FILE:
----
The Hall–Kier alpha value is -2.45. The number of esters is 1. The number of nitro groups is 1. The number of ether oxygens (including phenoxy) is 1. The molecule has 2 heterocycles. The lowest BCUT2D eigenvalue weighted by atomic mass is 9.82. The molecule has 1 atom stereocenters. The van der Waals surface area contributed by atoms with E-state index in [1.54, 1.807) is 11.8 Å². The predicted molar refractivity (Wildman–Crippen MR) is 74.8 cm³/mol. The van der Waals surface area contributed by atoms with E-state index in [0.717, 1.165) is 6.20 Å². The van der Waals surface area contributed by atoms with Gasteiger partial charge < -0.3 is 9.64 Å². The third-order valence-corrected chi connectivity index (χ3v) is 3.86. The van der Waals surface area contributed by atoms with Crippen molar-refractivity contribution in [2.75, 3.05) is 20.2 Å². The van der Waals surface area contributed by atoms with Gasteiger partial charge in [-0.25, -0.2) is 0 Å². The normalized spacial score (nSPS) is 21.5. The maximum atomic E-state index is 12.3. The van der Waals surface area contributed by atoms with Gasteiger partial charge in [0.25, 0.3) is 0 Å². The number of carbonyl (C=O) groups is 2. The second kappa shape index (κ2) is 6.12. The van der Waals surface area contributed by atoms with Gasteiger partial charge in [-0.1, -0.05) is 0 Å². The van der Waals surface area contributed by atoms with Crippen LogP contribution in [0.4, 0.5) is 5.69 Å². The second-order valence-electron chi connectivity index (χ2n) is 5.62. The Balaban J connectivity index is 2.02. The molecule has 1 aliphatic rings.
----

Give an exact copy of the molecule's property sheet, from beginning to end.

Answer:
The Hall–Kier alpha value is -2.45. The number of esters is 1. The number of nitro groups is 1. The number of ether oxygens (including phenoxy) is 1. The molecule has 2 heterocycles. The lowest BCUT2D eigenvalue weighted by atomic mass is 9.82. The molecule has 1 atom stereocenters. The van der Waals surface area contributed by atoms with E-state index in [1.54, 1.807) is 11.8 Å². The predicted molar refractivity (Wildman–Crippen MR) is 74.8 cm³/mol. The van der Waals surface area contributed by atoms with E-state index in [0.717, 1.165) is 6.20 Å². The van der Waals surface area contributed by atoms with Gasteiger partial charge < -0.3 is 9.64 Å². The third-order valence-corrected chi connectivity index (χ3v) is 3.86. The van der Waals surface area contributed by atoms with Crippen molar-refractivity contribution in [2.75, 3.05) is 20.2 Å². The van der Waals surface area contributed by atoms with Gasteiger partial charge in [-0.25, -0.2) is 0 Å². The normalized spacial score (nSPS) is 21.5. The maximum atomic E-state index is 12.3. The van der Waals surface area contributed by atoms with Gasteiger partial charge in [0.25, 0.3) is 0 Å². The number of carbonyl (C=O) groups is 2. The second kappa shape index (κ2) is 6.12. The van der Waals surface area contributed by atoms with Gasteiger partial charge in [-0.1, -0.05) is 0 Å². The van der Waals surface area contributed by atoms with Crippen LogP contribution in [0.4, 0.5) is 5.69 Å². The second-order valence-electron chi connectivity index (χ2n) is 5.62. The Balaban J connectivity index is 2.02. The molecule has 1 aliphatic rings.